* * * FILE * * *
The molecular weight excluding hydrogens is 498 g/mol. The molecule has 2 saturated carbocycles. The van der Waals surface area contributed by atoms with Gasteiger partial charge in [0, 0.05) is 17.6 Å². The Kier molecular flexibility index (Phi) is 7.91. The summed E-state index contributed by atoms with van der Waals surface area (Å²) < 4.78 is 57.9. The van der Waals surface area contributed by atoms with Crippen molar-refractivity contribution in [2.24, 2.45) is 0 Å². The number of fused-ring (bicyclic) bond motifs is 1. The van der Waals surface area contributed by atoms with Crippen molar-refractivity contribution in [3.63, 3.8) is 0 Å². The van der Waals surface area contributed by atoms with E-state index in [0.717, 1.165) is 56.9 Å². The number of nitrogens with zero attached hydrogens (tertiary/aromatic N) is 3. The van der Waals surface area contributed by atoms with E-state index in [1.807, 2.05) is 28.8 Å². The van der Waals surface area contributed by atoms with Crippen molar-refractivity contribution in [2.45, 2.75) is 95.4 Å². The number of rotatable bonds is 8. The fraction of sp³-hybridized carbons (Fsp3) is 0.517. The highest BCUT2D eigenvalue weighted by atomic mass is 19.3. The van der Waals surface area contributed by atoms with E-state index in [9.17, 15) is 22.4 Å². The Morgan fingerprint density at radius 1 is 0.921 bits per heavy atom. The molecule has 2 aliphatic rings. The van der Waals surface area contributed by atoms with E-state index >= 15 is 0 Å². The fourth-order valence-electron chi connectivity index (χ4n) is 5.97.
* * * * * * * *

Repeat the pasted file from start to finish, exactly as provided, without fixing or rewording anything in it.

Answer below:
The molecular weight excluding hydrogens is 498 g/mol. The molecule has 2 saturated carbocycles. The van der Waals surface area contributed by atoms with Gasteiger partial charge in [0, 0.05) is 17.6 Å². The Kier molecular flexibility index (Phi) is 7.91. The summed E-state index contributed by atoms with van der Waals surface area (Å²) < 4.78 is 57.9. The van der Waals surface area contributed by atoms with Crippen molar-refractivity contribution in [2.24, 2.45) is 0 Å². The number of fused-ring (bicyclic) bond motifs is 1. The van der Waals surface area contributed by atoms with Crippen molar-refractivity contribution in [3.63, 3.8) is 0 Å². The van der Waals surface area contributed by atoms with E-state index in [0.717, 1.165) is 56.9 Å². The number of nitrogens with zero attached hydrogens (tertiary/aromatic N) is 3. The van der Waals surface area contributed by atoms with E-state index in [1.807, 2.05) is 28.8 Å². The van der Waals surface area contributed by atoms with Crippen molar-refractivity contribution in [2.45, 2.75) is 95.4 Å². The number of rotatable bonds is 8. The fraction of sp³-hybridized carbons (Fsp3) is 0.517. The highest BCUT2D eigenvalue weighted by atomic mass is 19.3. The van der Waals surface area contributed by atoms with E-state index in [9.17, 15) is 22.4 Å². The Morgan fingerprint density at radius 1 is 0.921 bits per heavy atom. The molecule has 2 aliphatic rings. The van der Waals surface area contributed by atoms with E-state index >= 15 is 0 Å². The fourth-order valence-electron chi connectivity index (χ4n) is 5.97.